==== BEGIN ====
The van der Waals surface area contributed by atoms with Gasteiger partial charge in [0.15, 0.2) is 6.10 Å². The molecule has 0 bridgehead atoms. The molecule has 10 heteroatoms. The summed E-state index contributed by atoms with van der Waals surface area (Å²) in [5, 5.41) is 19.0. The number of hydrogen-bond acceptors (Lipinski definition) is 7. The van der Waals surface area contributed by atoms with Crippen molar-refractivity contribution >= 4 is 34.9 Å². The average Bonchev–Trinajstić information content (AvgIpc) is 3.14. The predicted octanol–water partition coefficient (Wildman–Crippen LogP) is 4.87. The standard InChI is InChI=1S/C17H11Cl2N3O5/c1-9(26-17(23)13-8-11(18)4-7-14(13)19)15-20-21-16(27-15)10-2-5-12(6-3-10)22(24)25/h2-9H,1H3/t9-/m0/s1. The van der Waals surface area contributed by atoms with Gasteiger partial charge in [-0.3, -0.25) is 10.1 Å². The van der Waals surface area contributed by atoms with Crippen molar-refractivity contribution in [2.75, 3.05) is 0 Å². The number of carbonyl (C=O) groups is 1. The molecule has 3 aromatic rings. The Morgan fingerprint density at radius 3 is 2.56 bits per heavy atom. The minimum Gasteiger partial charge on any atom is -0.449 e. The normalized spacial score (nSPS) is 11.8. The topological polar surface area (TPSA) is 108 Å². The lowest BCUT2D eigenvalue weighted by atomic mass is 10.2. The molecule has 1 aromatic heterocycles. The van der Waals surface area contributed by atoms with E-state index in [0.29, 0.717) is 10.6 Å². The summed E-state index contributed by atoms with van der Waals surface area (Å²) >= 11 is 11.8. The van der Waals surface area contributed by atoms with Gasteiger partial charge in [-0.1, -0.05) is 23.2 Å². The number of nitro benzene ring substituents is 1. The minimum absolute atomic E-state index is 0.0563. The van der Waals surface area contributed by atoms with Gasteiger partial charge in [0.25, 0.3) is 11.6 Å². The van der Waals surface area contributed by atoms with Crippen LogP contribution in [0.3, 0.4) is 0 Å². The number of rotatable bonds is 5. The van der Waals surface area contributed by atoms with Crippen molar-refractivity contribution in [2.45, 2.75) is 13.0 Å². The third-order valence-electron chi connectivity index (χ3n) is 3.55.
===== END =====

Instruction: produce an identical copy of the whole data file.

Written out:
The van der Waals surface area contributed by atoms with Gasteiger partial charge in [0.15, 0.2) is 6.10 Å². The molecule has 0 bridgehead atoms. The molecule has 10 heteroatoms. The summed E-state index contributed by atoms with van der Waals surface area (Å²) in [5, 5.41) is 19.0. The number of hydrogen-bond acceptors (Lipinski definition) is 7. The van der Waals surface area contributed by atoms with Crippen molar-refractivity contribution >= 4 is 34.9 Å². The average Bonchev–Trinajstić information content (AvgIpc) is 3.14. The predicted octanol–water partition coefficient (Wildman–Crippen LogP) is 4.87. The standard InChI is InChI=1S/C17H11Cl2N3O5/c1-9(26-17(23)13-8-11(18)4-7-14(13)19)15-20-21-16(27-15)10-2-5-12(6-3-10)22(24)25/h2-9H,1H3/t9-/m0/s1. The van der Waals surface area contributed by atoms with Gasteiger partial charge in [-0.3, -0.25) is 10.1 Å². The van der Waals surface area contributed by atoms with Crippen molar-refractivity contribution in [2.75, 3.05) is 0 Å². The number of carbonyl (C=O) groups is 1. The molecule has 3 aromatic rings. The Morgan fingerprint density at radius 3 is 2.56 bits per heavy atom. The minimum Gasteiger partial charge on any atom is -0.449 e. The normalized spacial score (nSPS) is 11.8. The topological polar surface area (TPSA) is 108 Å². The lowest BCUT2D eigenvalue weighted by atomic mass is 10.2. The molecule has 1 aromatic heterocycles. The van der Waals surface area contributed by atoms with E-state index in [0.29, 0.717) is 10.6 Å². The summed E-state index contributed by atoms with van der Waals surface area (Å²) >= 11 is 11.8. The van der Waals surface area contributed by atoms with Gasteiger partial charge in [-0.1, -0.05) is 23.2 Å². The number of nitro benzene ring substituents is 1. The minimum absolute atomic E-state index is 0.0563. The van der Waals surface area contributed by atoms with Gasteiger partial charge in [0.25, 0.3) is 11.6 Å². The van der Waals surface area contributed by atoms with Crippen LogP contribution in [0.3, 0.4) is 0 Å². The number of rotatable bonds is 5. The van der Waals surface area contributed by atoms with Crippen molar-refractivity contribution in [2.45, 2.75) is 13.0 Å². The third-order valence-electron chi connectivity index (χ3n) is 3.55.